This Brief will attempt to prognosticate the outcome of ongoing war by analysing Israel’s politico-military objectives with special attention to military destruction of Hamas. The Brief will also analyse two intractable challenges for Israel—ideological underpinnings of Hamas and complexities involved in controlling its sources of funds. 

    The Five Goals

    On 9 October, when the IDF was still involved in mopping up operations to neutralise Hamas fighters within Israel, Netanyahu delivered a televised address and announced five goals.10 They include the following:

    • To re-establish political solidarity within the country. 
    • To re-establish control over territories overrun by Hamas fighters.
    • To prevent war from escalating on other fronts.
    • To preserve and expand international support for Israel securing freedom of action in the war.
    • To launch offensive to destroy Hamas.

    In addition, Israel is working to secure the release of over 200 hostages taken by Hamas. The following sections primarily examine issues relating to the status of the military operations against Hamas in the light of the goals set by the Israeli prime minister.

    Domestic Political Solidarity

    Since the beginning of 2023, Israel was rocked by protests against Netanyahu’s proposed judicial reforms which the opposition felt will severely undermine the country's democracy by weakening the judicial system. The protestors were supported by Netanyahu's political rivals, former senior military, and security services officials, former chief justices, and legal figures and business leaders. The protests had severe security implications for Israel since hundreds of military reservists, including air force pilots, had threatened to refuse to report for service.11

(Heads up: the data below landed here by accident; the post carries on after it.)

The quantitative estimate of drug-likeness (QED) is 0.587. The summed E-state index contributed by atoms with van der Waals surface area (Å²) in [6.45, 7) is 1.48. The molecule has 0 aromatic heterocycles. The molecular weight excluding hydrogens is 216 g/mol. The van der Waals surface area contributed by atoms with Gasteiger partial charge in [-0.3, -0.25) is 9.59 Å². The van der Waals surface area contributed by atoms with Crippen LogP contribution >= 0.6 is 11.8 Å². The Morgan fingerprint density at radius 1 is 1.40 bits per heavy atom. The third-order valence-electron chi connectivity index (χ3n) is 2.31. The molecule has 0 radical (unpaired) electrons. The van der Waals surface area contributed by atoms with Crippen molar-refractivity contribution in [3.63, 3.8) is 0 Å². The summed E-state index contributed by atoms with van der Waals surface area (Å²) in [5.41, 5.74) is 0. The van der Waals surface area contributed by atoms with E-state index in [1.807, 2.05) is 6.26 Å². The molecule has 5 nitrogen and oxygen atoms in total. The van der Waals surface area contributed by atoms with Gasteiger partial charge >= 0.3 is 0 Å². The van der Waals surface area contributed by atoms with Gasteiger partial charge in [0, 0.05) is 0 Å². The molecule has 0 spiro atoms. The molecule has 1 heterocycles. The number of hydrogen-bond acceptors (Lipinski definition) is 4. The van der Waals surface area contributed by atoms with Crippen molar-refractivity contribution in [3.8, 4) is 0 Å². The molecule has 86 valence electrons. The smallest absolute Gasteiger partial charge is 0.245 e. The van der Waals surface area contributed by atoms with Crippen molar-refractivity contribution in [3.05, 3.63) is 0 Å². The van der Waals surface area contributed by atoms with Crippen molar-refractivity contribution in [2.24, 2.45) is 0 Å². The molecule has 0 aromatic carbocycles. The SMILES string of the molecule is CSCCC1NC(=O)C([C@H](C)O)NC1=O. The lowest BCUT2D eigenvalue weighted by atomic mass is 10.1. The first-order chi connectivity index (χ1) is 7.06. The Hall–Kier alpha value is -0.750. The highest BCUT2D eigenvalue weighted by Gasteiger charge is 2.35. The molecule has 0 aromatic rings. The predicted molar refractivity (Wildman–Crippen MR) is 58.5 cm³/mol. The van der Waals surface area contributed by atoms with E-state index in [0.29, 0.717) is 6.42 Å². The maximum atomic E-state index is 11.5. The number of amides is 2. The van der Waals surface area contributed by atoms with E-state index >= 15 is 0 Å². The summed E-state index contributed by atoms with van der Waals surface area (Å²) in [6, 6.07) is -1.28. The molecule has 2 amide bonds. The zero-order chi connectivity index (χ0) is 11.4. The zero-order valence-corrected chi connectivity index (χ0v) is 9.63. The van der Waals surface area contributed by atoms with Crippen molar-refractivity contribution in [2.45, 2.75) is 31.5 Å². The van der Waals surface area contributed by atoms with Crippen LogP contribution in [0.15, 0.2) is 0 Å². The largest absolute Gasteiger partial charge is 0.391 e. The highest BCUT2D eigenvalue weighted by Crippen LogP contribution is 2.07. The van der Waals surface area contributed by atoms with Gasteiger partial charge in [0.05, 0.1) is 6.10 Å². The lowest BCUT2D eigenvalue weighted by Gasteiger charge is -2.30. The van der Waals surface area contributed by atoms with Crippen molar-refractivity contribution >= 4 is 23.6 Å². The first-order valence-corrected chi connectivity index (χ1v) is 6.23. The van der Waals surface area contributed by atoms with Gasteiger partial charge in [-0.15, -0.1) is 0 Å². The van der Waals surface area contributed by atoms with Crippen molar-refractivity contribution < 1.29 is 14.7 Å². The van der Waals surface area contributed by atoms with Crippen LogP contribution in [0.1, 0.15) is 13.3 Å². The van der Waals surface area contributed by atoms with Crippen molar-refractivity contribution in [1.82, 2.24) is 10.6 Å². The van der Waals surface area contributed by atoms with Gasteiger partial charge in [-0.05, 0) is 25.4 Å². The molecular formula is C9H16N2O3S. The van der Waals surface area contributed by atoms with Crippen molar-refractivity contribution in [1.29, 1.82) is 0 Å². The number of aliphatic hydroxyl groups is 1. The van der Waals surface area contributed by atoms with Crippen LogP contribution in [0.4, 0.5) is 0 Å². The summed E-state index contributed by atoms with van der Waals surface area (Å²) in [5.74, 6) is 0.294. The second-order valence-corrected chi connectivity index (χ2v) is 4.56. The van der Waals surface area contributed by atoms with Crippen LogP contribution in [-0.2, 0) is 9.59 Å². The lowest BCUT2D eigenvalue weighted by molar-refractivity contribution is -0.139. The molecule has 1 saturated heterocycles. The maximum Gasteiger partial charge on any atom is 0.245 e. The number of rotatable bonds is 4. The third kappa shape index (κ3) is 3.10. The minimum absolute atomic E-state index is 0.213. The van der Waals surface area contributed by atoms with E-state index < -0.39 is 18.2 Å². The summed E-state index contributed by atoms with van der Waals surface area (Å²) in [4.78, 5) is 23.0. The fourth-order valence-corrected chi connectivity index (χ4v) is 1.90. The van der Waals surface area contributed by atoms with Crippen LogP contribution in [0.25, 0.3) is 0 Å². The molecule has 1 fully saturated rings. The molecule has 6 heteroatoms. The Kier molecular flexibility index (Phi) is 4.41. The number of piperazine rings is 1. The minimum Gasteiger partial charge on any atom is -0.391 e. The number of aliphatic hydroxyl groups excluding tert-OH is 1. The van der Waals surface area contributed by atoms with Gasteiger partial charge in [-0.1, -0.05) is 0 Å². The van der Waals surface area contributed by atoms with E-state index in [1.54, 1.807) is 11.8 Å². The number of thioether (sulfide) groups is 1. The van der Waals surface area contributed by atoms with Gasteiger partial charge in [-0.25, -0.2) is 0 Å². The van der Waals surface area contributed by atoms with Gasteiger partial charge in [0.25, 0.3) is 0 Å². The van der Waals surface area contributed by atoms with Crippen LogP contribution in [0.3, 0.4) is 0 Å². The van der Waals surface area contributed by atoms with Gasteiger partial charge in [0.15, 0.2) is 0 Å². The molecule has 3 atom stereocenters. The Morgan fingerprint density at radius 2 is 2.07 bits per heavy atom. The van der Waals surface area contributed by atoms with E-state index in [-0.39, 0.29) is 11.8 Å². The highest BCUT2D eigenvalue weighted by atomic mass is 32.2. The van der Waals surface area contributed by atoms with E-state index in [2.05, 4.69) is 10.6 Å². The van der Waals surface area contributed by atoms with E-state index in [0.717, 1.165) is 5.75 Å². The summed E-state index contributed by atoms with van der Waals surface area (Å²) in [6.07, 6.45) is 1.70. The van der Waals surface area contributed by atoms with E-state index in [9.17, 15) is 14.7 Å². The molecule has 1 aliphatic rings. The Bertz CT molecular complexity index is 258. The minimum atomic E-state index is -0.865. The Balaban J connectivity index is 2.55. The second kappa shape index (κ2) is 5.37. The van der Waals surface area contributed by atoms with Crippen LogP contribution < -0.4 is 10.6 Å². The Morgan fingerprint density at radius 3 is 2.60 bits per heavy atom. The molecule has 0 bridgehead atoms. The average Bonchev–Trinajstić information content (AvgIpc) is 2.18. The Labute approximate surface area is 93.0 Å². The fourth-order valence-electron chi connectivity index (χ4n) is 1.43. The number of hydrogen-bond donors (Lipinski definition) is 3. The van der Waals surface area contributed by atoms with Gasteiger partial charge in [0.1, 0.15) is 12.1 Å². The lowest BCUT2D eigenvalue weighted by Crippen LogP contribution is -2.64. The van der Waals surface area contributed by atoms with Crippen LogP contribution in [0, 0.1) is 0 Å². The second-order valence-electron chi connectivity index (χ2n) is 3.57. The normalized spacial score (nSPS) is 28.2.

Following the 7 October attack, the principal political parties set their differences aside and Netanyahu and National Camp leader Benny Gantz announced the formation of an emergency government and a war cabinet to manage the ongoing war. Netanyahu, his defence minister, Yoav Galant, Benny Gantz and leader of opposition Yair Lapid are members of the ‘War Cabinet’. The cabinet also has a member of the National Camp, the former Chief of Staff of the Israeli Army, Gadi Eisenkot, and the Minister of Strategic Affairs, Ron Dermer, as observers.12

    Despite efforts to present a united front during this national emergency, Netanyahu’s political standing among the Israeli citizens is low13 and there have been calls to unseat him.14 It is possible that Netanyahu may remain prime minister during war but his political future is uncertain.

    Re-establish Control

    On 10 October, 72 hours after Hamas fighters breached Israeli defences and committed horrific crimes, the IDF announced that it had re-established control over its border with the Gaza Strip. Over 1,500 Hamas fighters were neutralised in southern Israel. The IDF strengthened the defences at the border by reinforcing with troops and surveillance equipment and mining areas around breaches to prevent further incursions.15 In relative terms, re-establishing control over the breaches on the border and neutralisation of Hamas fighters, was easier compared to more complex and difficult ground operation which was to follow.

    Escalation Management

    It is in Israel’s interest that the war is restricted to Gaza strip and the situation on the borders with Lebanon and West Bank do not divert the attention and resources from primary objective of destroying Hamas in Gaza. Following the 7 October attack, the IDF summoned approximately 3,60,000 reservists to join the fight against Hamas, the largest mobilisation since the 1973 Yom Kippur War, when 4,00,000 reservists were mobilised.16 Many of the reservists have been deployed on the border with Lebanon to thwart any attack by Hezbollah.17 In addition to troop deployment, Israel launched pre-emptive airstrikes in Syria, Lebanon and launched ground operations in West Bank to deter Iran and its proxies from escalating the war beyond Gaza.18

    The US diplomacy and military deployment in the region have also played a significant role to deter ‘Axis of Resistance’ from joining the war. By 10 October, US carrier strike group, led by the USS Gerald R. Ford, was deployed off the coast of Israel. By the third week of October, the Pentagon deployed a second carrier strike group led by USS Dwight D. Eisenhower. US Air Force has deployed F-15E fighter jets and A-10 ground-attack jets to the region.19